Catching Invisible Discrimination | DCR Workforce Blog

Catching Invisible Discrimination

The fantastic fictional world of J.K. Rowling has one particular item which many would give their eyeteeth to own, with many more wishing they had something like it in their school days! I refer, of course, to Harry Potter’s invisibility cloak. Invisibility provides protection, if not immunity, from the repercussions of one’s actions, good or bad. For law makers and regulatory authorities, it provides a challenge which starts with identifying the issue in itself.

This would explain why the EEOC has decided to initiate an investigation into the practice of a coffee chain, which makes it a point to hire young and attractive women only – to serve coffee! The EEOC considers this to be one of those cases where the women discriminated against may not be aware of it – in other words; the employer is engaging in invisible discrimination.

It is the employer’s prerogative to choose a suitable candidate and as the pool of applicants expands, it is often very difficult for anyone to identify or prove discrimination based upon factors like age, gender or even race. These days, even without a face-to-face interview, social media makes it possible for the employer to ascertain many of these attributes. It is even harder for the applicants to even realize that they have been discriminated against. While a handful of states, like Michigan, San Francisco and the District of Columbia make it unlawful to discriminate against appearance, it is not a commonly prohibited discrimination across the US.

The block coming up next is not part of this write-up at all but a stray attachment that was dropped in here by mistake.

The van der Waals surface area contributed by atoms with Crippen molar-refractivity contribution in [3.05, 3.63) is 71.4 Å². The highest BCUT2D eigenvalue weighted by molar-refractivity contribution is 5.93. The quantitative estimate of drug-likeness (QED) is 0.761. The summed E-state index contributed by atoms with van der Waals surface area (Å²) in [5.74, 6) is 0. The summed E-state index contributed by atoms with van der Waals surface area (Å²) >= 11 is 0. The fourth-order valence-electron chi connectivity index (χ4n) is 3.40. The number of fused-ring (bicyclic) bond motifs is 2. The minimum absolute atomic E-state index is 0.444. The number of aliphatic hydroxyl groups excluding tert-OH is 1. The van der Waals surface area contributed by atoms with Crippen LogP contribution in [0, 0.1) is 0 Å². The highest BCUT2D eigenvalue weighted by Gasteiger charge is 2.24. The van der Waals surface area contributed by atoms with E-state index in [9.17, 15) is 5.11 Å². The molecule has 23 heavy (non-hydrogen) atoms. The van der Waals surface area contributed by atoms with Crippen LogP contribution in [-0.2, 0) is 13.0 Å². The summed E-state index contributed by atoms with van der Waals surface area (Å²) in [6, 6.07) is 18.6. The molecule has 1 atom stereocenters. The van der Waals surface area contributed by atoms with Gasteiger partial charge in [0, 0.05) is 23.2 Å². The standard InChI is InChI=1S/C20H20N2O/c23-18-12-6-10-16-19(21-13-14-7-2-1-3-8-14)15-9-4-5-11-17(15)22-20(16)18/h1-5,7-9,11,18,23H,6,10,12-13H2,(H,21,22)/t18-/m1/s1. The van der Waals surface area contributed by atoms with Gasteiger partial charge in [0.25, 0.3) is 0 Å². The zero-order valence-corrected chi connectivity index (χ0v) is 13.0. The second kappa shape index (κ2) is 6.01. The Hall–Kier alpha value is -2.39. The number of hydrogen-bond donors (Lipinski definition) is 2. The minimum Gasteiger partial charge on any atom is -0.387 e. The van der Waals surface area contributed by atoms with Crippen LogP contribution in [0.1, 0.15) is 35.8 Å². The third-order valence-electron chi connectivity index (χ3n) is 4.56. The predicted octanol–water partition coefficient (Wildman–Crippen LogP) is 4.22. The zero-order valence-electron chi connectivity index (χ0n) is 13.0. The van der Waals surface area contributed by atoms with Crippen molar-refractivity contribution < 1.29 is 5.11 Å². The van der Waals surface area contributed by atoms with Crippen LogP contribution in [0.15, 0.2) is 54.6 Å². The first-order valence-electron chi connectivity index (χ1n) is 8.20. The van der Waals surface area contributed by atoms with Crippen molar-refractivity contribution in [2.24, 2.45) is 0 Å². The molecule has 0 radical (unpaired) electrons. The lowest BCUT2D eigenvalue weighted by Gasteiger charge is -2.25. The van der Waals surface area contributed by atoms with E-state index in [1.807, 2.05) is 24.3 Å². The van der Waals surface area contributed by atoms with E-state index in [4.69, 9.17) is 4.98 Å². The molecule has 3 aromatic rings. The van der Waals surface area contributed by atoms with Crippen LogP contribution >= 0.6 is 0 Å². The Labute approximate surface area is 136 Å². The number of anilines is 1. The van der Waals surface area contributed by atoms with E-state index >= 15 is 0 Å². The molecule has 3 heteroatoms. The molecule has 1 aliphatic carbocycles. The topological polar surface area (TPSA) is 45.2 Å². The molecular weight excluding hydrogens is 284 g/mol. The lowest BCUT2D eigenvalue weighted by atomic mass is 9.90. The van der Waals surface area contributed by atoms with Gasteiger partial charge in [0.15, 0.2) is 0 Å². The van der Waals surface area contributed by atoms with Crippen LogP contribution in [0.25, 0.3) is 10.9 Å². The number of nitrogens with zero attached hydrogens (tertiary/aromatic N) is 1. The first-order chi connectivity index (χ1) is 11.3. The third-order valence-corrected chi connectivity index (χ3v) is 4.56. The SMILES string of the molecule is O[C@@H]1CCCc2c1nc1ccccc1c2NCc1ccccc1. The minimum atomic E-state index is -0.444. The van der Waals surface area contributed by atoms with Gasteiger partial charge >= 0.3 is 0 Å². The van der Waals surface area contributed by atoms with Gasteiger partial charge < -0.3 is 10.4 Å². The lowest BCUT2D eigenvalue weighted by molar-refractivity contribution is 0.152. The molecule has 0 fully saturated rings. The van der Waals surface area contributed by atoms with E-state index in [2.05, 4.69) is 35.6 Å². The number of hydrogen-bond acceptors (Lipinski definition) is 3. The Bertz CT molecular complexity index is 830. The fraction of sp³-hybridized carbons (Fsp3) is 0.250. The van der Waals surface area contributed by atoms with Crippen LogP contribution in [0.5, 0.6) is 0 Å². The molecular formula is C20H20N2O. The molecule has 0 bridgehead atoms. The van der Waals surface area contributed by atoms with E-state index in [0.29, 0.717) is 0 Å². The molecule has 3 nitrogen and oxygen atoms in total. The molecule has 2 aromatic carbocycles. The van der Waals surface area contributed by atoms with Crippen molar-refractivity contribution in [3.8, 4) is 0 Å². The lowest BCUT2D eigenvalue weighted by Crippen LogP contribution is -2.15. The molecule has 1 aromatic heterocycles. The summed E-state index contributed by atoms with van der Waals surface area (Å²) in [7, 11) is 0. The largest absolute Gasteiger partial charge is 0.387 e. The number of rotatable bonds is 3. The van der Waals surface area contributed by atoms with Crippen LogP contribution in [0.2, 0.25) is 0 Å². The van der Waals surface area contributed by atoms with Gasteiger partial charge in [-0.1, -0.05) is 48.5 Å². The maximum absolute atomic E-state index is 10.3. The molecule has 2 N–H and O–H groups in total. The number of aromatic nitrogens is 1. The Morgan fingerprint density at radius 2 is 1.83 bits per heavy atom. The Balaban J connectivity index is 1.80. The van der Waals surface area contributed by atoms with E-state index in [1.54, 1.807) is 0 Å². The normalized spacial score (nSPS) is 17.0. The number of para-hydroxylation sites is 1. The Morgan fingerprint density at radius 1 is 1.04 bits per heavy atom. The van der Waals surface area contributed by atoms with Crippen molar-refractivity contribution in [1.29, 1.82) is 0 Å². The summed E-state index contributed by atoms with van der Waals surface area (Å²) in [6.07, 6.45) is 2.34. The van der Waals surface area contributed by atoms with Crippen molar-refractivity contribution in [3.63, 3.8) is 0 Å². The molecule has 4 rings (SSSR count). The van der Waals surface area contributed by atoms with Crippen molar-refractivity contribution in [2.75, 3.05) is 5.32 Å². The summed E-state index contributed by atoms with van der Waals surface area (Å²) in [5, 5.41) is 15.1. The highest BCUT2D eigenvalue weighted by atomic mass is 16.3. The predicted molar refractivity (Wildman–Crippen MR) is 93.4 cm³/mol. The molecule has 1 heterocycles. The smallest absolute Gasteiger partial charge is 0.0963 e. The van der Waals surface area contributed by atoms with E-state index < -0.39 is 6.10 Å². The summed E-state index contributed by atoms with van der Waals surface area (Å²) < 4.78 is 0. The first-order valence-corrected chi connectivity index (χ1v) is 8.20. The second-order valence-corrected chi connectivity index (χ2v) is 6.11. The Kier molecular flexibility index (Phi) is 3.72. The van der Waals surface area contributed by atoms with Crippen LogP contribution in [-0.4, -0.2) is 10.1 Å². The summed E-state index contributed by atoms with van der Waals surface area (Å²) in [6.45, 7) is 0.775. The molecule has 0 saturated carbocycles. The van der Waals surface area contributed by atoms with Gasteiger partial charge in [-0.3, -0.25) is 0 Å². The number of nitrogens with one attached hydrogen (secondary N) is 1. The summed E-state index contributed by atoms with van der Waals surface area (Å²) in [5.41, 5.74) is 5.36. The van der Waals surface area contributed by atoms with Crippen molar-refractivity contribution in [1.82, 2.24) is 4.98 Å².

Age: Discrimination against someone for age is a very common practice, in spite of being illegal; as many senior workers would agree. Even though the job does not require the physical fitness of a youth, many employers still hesitate to hire older workers, justifying their decisions with a desire for “team spirit”, cultural fit in a youthful work environment, lack of ability to learn new things and half a dozen other inane reasons. This deplorable practice extends across industries and transcends genders. Once anyone crosses the age of 45, their ability and merit can take a back seat to this factor in any job interview in this tough job market.

Appearance: Being well-groomed is a definite requirement for any interview, but being turned down for being ‘unattractive’ or ‘ugly’ counts for discrimination. These are cases which may not qualify under the ADA’s coverage for gross disfigurements and extreme physical attributes including morbid obesity (defined as twice the normal weight or obesity on account of a thyroid malfunction).

Hiring attractive women only as flight attendants, receptionists or for other service-related positions have long since been held as unlawful. Many advocate the need to protect the ‘less attractive’ from discrimination by making it illegal to choose only the ‘good-looking’. If beauty lies in the eye of the beholder and racial and cultural choices for good differ radically from each other, how exactly does the law go about the task of protecting against discrimination based upon looks?

Where this attempt by EEOC will lead the job market, and what new parameters would come into play is a puzzle which time only can answer.

The content on this blog is for informational purposes only and cannot be construed as specific legal advice or as a substitute for competent legal advice. They reflect the opinions of DCR Workforce and may not reflect the opinions of any individual attorney. Do contact an attorney for advice specific to your issue or problem.
Lalita is a people/project manager with extensive experience in operations, HCM and training and development across industries like banking, education, business consulting, BPO and information technology. She believes in a dynamic approach to life and learning as change is the only constant.